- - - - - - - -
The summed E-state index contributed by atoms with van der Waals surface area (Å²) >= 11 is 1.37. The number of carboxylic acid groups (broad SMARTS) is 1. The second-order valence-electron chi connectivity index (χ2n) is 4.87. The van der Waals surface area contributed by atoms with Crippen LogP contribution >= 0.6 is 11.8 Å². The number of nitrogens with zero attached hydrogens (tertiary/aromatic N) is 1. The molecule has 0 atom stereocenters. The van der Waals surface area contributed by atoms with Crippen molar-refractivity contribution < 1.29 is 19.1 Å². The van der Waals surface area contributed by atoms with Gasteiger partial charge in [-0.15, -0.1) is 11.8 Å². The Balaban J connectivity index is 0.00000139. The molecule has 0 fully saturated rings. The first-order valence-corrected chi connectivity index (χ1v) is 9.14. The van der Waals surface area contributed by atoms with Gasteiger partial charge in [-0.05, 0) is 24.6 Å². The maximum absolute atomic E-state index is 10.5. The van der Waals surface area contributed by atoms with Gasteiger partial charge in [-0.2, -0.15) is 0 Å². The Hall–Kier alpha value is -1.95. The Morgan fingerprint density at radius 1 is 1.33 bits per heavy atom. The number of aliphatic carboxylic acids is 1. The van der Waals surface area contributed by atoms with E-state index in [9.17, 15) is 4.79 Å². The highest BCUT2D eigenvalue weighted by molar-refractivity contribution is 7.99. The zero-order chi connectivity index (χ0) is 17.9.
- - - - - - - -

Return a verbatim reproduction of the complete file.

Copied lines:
The summed E-state index contributed by atoms with van der Waals surface area (Å²) >= 11 is 1.37. The number of carboxylic acid groups (broad SMARTS) is 1. The second-order valence-electron chi connectivity index (χ2n) is 4.87. The van der Waals surface area contributed by atoms with Crippen LogP contribution >= 0.6 is 11.8 Å². The number of nitrogens with zero attached hydrogens (tertiary/aromatic N) is 1. The molecule has 0 atom stereocenters. The van der Waals surface area contributed by atoms with Crippen molar-refractivity contribution < 1.29 is 19.1 Å². The van der Waals surface area contributed by atoms with Gasteiger partial charge in [-0.15, -0.1) is 11.8 Å². The Balaban J connectivity index is 0.00000139. The molecule has 0 fully saturated rings. The first-order valence-corrected chi connectivity index (χ1v) is 9.14. The van der Waals surface area contributed by atoms with Gasteiger partial charge in [-0.05, 0) is 24.6 Å². The maximum absolute atomic E-state index is 10.5. The van der Waals surface area contributed by atoms with Gasteiger partial charge in [-0.2, -0.15) is 0 Å². The Hall–Kier alpha value is -1.95. The Morgan fingerprint density at radius 1 is 1.33 bits per heavy atom. The number of aliphatic carboxylic acids is 1. The van der Waals surface area contributed by atoms with E-state index in [9.17, 15) is 4.79 Å². The highest BCUT2D eigenvalue weighted by molar-refractivity contribution is 7.99. The zero-order chi connectivity index (χ0) is 17.9.